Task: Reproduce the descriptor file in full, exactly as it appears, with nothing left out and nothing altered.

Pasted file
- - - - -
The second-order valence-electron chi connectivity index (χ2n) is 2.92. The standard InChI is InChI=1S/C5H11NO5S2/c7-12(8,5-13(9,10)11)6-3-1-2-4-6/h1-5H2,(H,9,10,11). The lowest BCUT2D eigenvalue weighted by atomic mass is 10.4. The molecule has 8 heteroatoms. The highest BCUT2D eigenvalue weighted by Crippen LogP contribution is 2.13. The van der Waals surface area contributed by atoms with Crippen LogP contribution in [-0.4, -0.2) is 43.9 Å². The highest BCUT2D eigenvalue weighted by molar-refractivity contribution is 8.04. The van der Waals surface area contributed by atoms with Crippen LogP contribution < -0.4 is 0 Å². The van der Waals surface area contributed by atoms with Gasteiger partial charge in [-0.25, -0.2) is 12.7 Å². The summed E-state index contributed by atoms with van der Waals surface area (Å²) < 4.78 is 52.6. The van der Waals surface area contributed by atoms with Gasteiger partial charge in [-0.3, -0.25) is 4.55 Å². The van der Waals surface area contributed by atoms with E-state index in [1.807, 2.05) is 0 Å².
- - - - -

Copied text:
The second-order valence-electron chi connectivity index (χ2n) is 2.92. The standard InChI is InChI=1S/C5H11NO5S2/c7-12(8,5-13(9,10)11)6-3-1-2-4-6/h1-5H2,(H,9,10,11). The lowest BCUT2D eigenvalue weighted by atomic mass is 10.4. The molecule has 8 heteroatoms. The highest BCUT2D eigenvalue weighted by Crippen LogP contribution is 2.13. The van der Waals surface area contributed by atoms with Crippen LogP contribution in [-0.4, -0.2) is 43.9 Å². The highest BCUT2D eigenvalue weighted by molar-refractivity contribution is 8.04. The van der Waals surface area contributed by atoms with Crippen LogP contribution < -0.4 is 0 Å². The van der Waals surface area contributed by atoms with Gasteiger partial charge in [-0.25, -0.2) is 12.7 Å². The summed E-state index contributed by atoms with van der Waals surface area (Å²) < 4.78 is 52.6. The van der Waals surface area contributed by atoms with Gasteiger partial charge in [-0.3, -0.25) is 4.55 Å². The van der Waals surface area contributed by atoms with E-state index in [1.807, 2.05) is 0 Å².